Anita Rufus is also known as “The Lovable Liberal,” and her radio show airs Sundays from 11 a.m. to 1 p.m. on KNews Radio 94.3 FM. Email her at This email address is being protected from spambots. You need JavaScript enabled to view it.. Know Your Neighbors appears every other Wednesday.

Published in Know Your Neighbors

It’s funny how seemingly unrelated events can coincidentally coincide.

I recently wrote about Cathy Greenblat and her stirring book, Love, Loss, and Laughter, featuring photographs of people with various types of dementia and reminding us that “someone is in there.” Cathy has inspired a local coalition of individuals and organizations to make Coachella Valley into a “dementia-friendly community,” patterned on similar projects around the world.

And now for something seemingly unconnected: The Board is a group of men, mostly of a certain age, that gets together monthly for lunch to gab, exchange stories, listen to speakers and generally socialize. They also occasionally have an event where womenfolk are invited. I recently attended just such an event, the day after attending a meeting of the “dementia-friendly” group, where one of The Board’s members, Larry Delrose, showed a film he wrote and co-produced, called Night Club.

Delrose’s film includes such film stars as Mickey Rooney, Sally Kellerman and Ernest Borgnine, in a story that centers on a residence facility where many patients have dementia. The film shows both the compassion and care given to such patients, as well as the callousness often encountered. It includes scenes that members of the audience laughed at nervously—possibly because the film showed many people in a situation in which we’re afraid we’ll one day find ourselves.

Delrose is a Rancho Mirage resident who has been in the Coachella Valley for 34 years. At 63, he has been married for 40 years, and has two daughters and five grandkids. He previously was a real estate investor, wrote a book called Directions to a Happy Life, and began acting and movie-making later in life in an effort to “pursue what you love to do in life.”

Why a movie on this subject? “I thought the movie business needs more mainstream movies that address social issues (instead of) extreme violence, dysfunctional families, horror and action,” says Delrose. “I thought I could present socially aware subjects to the moviegoer in a way that they could learn something about life, without being preachy, corny or too depressing.”

In her pursuit of photographs of people with dementia-related illnesses, Greenblat was determined to capture what makes them laugh, sing and dance. Delrose affirms that “music, dancing and being around younger people can help all older people feel better, especially music, (which) is like a free anti-depressant drug.”

This conclusion led Delrose, in part, to Night Club: “I want to make movies that expose a social issue for thought, make it a great script, get some well-known skilled actors, and bring in lots of kids and music. Night Club was a test for me to see if my idea was right, and based on how I saw people react, I now know that I’m on to something.”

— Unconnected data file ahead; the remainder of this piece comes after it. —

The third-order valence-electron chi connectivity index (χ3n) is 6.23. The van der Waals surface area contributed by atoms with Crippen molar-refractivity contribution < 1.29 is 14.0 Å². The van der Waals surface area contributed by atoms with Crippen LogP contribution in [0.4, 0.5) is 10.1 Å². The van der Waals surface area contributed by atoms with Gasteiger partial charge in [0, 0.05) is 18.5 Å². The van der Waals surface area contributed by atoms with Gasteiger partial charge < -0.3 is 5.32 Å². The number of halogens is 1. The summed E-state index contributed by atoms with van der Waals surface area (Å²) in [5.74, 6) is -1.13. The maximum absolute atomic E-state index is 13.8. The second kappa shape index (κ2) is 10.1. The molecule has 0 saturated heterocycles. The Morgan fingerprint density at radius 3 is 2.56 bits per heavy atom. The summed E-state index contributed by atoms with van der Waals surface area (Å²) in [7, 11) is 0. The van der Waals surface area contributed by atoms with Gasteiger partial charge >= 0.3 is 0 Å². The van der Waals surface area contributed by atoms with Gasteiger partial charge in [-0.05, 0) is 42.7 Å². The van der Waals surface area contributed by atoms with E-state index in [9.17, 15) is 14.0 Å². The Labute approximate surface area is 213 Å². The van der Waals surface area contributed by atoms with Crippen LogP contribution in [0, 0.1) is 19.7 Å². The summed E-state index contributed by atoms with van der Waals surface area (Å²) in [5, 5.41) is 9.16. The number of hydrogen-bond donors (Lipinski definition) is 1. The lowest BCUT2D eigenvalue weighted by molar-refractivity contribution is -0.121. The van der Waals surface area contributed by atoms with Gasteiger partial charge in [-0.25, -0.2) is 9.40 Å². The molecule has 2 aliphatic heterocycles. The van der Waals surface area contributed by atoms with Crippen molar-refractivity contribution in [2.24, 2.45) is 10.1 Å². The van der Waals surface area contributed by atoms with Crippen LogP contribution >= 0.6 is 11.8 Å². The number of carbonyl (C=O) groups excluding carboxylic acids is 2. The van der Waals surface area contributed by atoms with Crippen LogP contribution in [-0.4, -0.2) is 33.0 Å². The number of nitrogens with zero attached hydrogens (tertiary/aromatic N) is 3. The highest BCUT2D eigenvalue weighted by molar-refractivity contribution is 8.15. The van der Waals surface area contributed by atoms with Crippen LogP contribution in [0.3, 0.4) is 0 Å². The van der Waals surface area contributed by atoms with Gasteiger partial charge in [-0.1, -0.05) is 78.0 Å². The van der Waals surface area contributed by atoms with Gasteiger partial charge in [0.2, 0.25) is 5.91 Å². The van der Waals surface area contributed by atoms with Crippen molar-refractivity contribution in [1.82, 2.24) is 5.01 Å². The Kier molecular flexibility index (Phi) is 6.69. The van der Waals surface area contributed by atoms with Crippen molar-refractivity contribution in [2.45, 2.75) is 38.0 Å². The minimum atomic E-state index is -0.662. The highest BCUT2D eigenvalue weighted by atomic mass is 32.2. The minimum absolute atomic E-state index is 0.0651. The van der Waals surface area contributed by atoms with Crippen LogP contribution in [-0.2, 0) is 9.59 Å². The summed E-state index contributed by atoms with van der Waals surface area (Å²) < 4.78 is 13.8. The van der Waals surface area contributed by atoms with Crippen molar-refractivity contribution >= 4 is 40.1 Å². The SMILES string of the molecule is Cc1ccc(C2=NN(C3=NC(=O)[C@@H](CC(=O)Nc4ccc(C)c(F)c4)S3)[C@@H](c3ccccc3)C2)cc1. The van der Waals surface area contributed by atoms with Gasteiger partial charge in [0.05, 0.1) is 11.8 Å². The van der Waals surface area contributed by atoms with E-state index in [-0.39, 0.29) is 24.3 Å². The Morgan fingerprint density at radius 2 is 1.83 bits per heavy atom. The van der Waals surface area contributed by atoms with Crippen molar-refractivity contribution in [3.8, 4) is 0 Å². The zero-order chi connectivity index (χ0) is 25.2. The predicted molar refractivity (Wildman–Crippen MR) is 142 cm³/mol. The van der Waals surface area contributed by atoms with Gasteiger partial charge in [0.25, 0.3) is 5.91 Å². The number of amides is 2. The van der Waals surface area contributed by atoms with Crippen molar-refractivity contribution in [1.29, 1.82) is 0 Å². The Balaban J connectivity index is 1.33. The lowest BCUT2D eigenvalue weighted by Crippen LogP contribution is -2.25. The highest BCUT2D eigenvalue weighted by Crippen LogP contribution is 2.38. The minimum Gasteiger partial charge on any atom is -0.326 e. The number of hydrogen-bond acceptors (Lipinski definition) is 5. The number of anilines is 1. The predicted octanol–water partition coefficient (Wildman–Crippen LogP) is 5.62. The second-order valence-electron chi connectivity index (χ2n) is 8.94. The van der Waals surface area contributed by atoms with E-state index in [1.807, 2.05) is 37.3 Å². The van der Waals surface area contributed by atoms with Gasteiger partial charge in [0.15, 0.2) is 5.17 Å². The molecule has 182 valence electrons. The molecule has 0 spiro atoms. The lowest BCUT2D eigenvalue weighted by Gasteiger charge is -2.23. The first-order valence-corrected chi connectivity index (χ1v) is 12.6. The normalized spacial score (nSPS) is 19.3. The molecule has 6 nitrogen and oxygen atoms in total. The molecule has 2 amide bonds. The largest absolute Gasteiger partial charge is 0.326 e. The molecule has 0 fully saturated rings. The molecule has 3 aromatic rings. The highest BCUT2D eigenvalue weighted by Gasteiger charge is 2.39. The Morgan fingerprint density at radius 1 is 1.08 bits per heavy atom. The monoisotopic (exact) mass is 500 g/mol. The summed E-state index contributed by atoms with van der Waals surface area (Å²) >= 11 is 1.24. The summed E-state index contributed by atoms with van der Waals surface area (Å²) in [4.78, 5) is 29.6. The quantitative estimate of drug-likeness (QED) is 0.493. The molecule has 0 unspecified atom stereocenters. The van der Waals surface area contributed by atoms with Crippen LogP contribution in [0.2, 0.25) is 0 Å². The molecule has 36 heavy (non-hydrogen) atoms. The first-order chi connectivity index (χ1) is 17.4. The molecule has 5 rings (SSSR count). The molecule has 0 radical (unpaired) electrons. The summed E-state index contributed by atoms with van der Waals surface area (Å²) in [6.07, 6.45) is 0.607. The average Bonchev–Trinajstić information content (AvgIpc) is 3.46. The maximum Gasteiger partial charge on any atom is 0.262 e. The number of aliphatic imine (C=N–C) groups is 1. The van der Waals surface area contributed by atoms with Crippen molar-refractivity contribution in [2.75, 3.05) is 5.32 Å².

What would it take to de-fuse the stigma attached to a diagnosis of “dementia”? We had a president, Ronald Reagan, who may have already been experiencing the early stages of Alzheimer’s while still in office. Singer Glen Campbell went on tour after his diagnosis, and only recently had to cancel performances due to escalating memory issues—although he is continuing to speak out about his condition.

Other famous people have gone public with their diagnosis and have helped de-stigmatize Alzheimer’s: actors Charles Bronson, Charlton Heston, Rita Hayworth, Burgess Meredith, Peter Falk, Estelle Getty; renowned composer Aaron Copeland; boxer Sugar Ray Robinson; singer Perry Como; and basketball coach Pat Summitt.

I can remember when the word “cancer” struck fear even in those who had not received the diagnosis. We whispered the word. We didn’t talk publicly about it. Then first ladies Betty Ford, Rosalynn Carter and Nancy Reagan shared their own experiences with us, along with many others. Now cancer is recognized as a disease that can be detected and in some cases cured, or at least somewhat controlled; we have learned not to shun or fear people who have it. We speak out about it and walk with signs to raise awareness. Although we still fear hearing the diagnosis, we no longer worry about “catching it.”

A similar transformation took place around HIV/AIDS. None of us want to be told we have it, but we no longer fear being around people who have been diagnosed, as when people were afraid to send their children to school because they might “catch it.”

That is one of the goals of a “dementia-friendly community”—to not only de-stigmatize those with the condition, but to educate ourselves and our communities to understand that “someone is in there.”

The next time the person in front of you in line at Starbucks is confused by too many choices, or someone at the checkout counter at the market has trouble counting out change, instead of getting impatient and huffy, offer to help. That is the first step toward the Coachella Valley being a dementia-friendly community—and we all have an investment in that.

You can make a difference.

Published in Know Your Neighbors

Cathy Greenblat is a newcomer to the desert; she’s now settling in Palm Springs after living in Nice, France.

Greenblat earned her Ph.D. in sociology at Columbia University. She has published numerous books and papers, and has lectured in South America, Europe, India, Africa, Israel, the Far East and throughout the United States. She is soon heading for Indonesia and Australia.

In 2002, Greenblat gave up a tenured professorship at Rutgers to pursue her labor of love: photography and its ability to depict the sociology of aging.

Through the Coachella Valley Regional Office of the Alzheimer’s Association, Greenblat has been presenting her work locally. Her photographic display and its accompanying book, published in 2012, is called Love, Loss, and Laughter: Seeing Alzheimer’s Differently.